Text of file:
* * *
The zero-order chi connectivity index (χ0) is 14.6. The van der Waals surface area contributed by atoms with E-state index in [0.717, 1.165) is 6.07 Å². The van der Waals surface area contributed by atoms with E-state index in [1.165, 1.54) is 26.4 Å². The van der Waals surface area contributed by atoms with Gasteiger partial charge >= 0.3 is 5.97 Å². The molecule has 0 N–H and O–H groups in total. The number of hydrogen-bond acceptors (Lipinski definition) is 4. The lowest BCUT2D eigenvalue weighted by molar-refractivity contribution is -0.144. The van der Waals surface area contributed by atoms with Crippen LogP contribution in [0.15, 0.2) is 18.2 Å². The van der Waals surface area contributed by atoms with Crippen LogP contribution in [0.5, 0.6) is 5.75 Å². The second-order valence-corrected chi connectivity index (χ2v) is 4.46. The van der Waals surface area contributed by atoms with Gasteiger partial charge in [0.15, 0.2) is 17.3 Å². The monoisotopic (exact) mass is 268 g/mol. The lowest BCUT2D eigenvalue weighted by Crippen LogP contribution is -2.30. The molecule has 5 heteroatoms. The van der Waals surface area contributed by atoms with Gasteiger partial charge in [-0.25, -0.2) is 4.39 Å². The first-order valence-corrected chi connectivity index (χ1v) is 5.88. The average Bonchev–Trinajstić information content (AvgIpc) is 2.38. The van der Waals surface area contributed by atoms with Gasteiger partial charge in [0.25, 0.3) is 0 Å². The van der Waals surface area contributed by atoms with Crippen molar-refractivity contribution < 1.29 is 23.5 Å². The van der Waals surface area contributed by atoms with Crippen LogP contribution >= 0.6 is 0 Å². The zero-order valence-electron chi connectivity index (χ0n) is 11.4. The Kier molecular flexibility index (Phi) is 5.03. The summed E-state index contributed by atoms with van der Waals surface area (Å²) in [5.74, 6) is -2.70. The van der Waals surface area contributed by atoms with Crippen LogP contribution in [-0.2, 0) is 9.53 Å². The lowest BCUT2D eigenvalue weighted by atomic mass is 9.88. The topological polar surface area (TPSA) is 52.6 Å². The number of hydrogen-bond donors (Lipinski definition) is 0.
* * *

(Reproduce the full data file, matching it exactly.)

The zero-order chi connectivity index (χ0) is 14.6. The van der Waals surface area contributed by atoms with E-state index in [0.717, 1.165) is 6.07 Å². The van der Waals surface area contributed by atoms with E-state index in [1.165, 1.54) is 26.4 Å². The van der Waals surface area contributed by atoms with Gasteiger partial charge >= 0.3 is 5.97 Å². The molecule has 0 N–H and O–H groups in total. The number of hydrogen-bond acceptors (Lipinski definition) is 4. The lowest BCUT2D eigenvalue weighted by molar-refractivity contribution is -0.144. The van der Waals surface area contributed by atoms with Crippen LogP contribution in [0.15, 0.2) is 18.2 Å². The van der Waals surface area contributed by atoms with Crippen LogP contribution in [0.5, 0.6) is 5.75 Å². The second-order valence-corrected chi connectivity index (χ2v) is 4.46. The van der Waals surface area contributed by atoms with Gasteiger partial charge in [0.15, 0.2) is 17.3 Å². The monoisotopic (exact) mass is 268 g/mol. The lowest BCUT2D eigenvalue weighted by Crippen LogP contribution is -2.30. The molecule has 5 heteroatoms. The van der Waals surface area contributed by atoms with Gasteiger partial charge in [-0.25, -0.2) is 4.39 Å². The first-order valence-corrected chi connectivity index (χ1v) is 5.88. The average Bonchev–Trinajstić information content (AvgIpc) is 2.38. The van der Waals surface area contributed by atoms with Gasteiger partial charge in [0.25, 0.3) is 0 Å². The van der Waals surface area contributed by atoms with Crippen molar-refractivity contribution < 1.29 is 23.5 Å². The van der Waals surface area contributed by atoms with Crippen LogP contribution >= 0.6 is 0 Å². The zero-order valence-electron chi connectivity index (χ0n) is 11.4. The Kier molecular flexibility index (Phi) is 5.03. The summed E-state index contributed by atoms with van der Waals surface area (Å²) in [5.74, 6) is -2.70. The van der Waals surface area contributed by atoms with Crippen LogP contribution in [-0.2, 0) is 9.53 Å². The lowest BCUT2D eigenvalue weighted by atomic mass is 9.88. The topological polar surface area (TPSA) is 52.6 Å². The number of hydrogen-bond donors (Lipinski definition) is 0.